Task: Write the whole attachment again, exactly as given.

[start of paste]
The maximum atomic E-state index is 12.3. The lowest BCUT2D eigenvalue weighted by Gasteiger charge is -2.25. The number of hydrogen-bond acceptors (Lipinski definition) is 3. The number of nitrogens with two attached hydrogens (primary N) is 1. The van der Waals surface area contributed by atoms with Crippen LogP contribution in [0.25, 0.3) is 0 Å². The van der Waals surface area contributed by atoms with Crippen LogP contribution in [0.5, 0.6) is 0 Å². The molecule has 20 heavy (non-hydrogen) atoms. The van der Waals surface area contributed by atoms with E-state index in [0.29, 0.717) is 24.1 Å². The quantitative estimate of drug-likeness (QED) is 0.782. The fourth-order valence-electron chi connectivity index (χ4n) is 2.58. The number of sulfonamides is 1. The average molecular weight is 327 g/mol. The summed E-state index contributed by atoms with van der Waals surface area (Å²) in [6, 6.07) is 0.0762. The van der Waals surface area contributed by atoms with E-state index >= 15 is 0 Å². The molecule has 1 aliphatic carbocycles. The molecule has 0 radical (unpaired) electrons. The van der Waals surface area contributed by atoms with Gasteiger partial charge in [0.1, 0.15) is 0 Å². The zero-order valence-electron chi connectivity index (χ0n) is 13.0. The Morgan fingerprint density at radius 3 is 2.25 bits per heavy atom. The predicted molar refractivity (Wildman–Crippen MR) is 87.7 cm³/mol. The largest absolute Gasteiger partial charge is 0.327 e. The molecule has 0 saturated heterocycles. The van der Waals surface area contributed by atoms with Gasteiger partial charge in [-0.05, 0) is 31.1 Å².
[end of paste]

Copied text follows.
The maximum atomic E-state index is 12.3. The lowest BCUT2D eigenvalue weighted by Gasteiger charge is -2.25. The number of hydrogen-bond acceptors (Lipinski definition) is 3. The number of nitrogens with two attached hydrogens (primary N) is 1. The van der Waals surface area contributed by atoms with Crippen LogP contribution in [0.25, 0.3) is 0 Å². The van der Waals surface area contributed by atoms with Crippen LogP contribution in [0.5, 0.6) is 0 Å². The molecule has 20 heavy (non-hydrogen) atoms. The van der Waals surface area contributed by atoms with E-state index in [0.29, 0.717) is 24.1 Å². The quantitative estimate of drug-likeness (QED) is 0.782. The fourth-order valence-electron chi connectivity index (χ4n) is 2.58. The number of sulfonamides is 1. The average molecular weight is 327 g/mol. The summed E-state index contributed by atoms with van der Waals surface area (Å²) in [6, 6.07) is 0.0762. The van der Waals surface area contributed by atoms with E-state index >= 15 is 0 Å². The molecule has 1 aliphatic carbocycles. The molecule has 0 radical (unpaired) electrons. The van der Waals surface area contributed by atoms with Gasteiger partial charge in [0.1, 0.15) is 0 Å². The zero-order valence-electron chi connectivity index (χ0n) is 13.0. The Morgan fingerprint density at radius 3 is 2.25 bits per heavy atom. The predicted molar refractivity (Wildman–Crippen MR) is 87.7 cm³/mol. The largest absolute Gasteiger partial charge is 0.327 e. The molecule has 0 saturated heterocycles. The van der Waals surface area contributed by atoms with Gasteiger partial charge in [-0.05, 0) is 31.1 Å².